Top Transfer Colleges
Which schools accept the most transfer students and how can you get in?
As an adult student, your reasons for transferring schools may differ from those of a "traditional" college student who is only a few years out of high school.
However, if you’ve completed any college coursework in the past, you will most likely be considered a transfer student, no matter how long your educational hiatus may have been. Yet, if you're reading this article, you know that already! So, let's talk about transferring colleges.
While staying in state is not mandatory, statistics show a much higher acceptance rate for in-state transfer students.
We're going to cover which schools accept the most transfer students, And how can you increase your chances of acceptance.
Top Transfer Schools
According to a study conducted by U.S. News and World Report, the majority of the schools with the highest number of transfer students are public universities. Arizona State University accepted 5,388 transfer students in the fall of 2009, which was 84% of all applicants. State schools in Florida, Texas and California were all found to accept a high percentage of transfer applicants.
These schools are larger in size compared to private universities and thus have the ability to take in additional students every year. Just as important, however, is the fact that state universities often have affiliations with other state and community colleges with the intention of making it easy for students to transfer from school to school. For example, in the fall of 2010, 90% of all UCLA transfer students came from California state colleges.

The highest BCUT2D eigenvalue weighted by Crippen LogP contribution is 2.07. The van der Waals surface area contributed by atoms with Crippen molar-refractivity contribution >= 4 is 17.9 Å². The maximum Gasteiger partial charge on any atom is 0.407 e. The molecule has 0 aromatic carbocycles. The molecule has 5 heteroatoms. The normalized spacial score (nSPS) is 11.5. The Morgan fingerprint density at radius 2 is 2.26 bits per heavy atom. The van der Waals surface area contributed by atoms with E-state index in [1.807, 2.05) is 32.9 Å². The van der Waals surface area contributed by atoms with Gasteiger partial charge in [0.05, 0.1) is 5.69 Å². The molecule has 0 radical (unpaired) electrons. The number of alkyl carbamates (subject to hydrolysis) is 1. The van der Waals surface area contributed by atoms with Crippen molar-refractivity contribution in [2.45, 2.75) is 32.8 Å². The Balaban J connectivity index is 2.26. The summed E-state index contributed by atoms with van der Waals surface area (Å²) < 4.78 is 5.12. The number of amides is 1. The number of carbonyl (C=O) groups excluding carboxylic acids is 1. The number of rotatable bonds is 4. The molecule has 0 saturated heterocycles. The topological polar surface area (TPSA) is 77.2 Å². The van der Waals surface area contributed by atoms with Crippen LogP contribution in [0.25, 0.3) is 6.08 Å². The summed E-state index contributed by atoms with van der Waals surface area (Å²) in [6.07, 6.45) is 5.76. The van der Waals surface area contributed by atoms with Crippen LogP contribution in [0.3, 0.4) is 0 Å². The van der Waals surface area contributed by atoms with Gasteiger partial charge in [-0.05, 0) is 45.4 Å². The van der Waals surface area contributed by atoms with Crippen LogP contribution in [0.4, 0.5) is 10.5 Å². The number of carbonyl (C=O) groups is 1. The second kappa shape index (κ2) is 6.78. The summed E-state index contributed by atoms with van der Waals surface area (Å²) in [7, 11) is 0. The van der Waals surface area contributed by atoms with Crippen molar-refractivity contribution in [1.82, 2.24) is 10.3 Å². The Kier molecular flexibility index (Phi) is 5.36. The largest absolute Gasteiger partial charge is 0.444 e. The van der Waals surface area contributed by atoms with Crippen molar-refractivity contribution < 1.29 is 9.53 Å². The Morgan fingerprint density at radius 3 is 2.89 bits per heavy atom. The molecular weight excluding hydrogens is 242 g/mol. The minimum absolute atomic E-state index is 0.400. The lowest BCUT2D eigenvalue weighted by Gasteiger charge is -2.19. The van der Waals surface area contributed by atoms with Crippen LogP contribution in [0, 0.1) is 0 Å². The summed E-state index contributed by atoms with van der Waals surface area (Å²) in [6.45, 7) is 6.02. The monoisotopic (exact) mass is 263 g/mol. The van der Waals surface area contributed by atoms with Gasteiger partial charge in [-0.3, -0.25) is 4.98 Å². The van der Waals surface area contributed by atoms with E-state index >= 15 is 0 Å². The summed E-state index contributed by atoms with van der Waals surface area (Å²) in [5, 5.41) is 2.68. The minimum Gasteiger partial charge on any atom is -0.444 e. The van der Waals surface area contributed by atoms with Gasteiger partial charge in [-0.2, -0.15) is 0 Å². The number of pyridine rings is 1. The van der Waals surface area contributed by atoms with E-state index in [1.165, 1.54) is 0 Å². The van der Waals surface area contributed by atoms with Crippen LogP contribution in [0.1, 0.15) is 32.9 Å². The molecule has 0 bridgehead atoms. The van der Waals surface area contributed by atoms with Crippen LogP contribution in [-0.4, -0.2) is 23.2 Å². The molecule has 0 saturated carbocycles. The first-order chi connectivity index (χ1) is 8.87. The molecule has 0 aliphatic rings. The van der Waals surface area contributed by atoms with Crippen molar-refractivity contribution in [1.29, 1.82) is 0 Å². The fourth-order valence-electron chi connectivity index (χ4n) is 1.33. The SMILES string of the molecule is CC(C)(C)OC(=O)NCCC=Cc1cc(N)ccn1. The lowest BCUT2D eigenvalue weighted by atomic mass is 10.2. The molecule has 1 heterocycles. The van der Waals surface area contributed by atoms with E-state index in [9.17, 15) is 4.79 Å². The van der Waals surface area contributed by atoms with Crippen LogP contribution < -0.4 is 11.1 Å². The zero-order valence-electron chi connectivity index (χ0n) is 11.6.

While staying in state is not mandatory, statistics show a much higher acceptance rate for in-state transfer students. If you are looking to maximize your number of transferable credits, apply to at least one school in the same state where you completed any previous coursework.
College Transfer Process
The most important aspect of the transfer process is verifying the number credits you will receive for any coursework you may have completed in the past. This is especially important for adult students, as several years may have passed since your previous enrollment.
Send a copy of your transcript to the admissions office of any school you are considering in order to get an idea of how many credits will transfer. Take note of how your credits transfer; in some instances, you may receive general credits that do not fulfill core requirements.
For example, you may have taken a biology course that the university deems unfit to fulfill a science requirement, but it can still count towards the overall number of credits needed for a degree.
- Test scores do not hold the same weight for adult students as they do for recent high school graduates; your GPA will play a bigger factor in your application.
- Check for alternative forms of credit. If you have an extensive professional history, you may be able to receive credit for previous work training or certification.
- Take placement exams. Your knowledge pertaining to a certain subject may be greater than your grades reflect, due to time spent in the workforce. A high score on a placement exam can excuse you from certain core requirements.
- Look into online and night courses. Your schedule may not be as accommodating as younger college students due to work and family. Most schools are flexible with adult students in setting a schedule around outside obligations.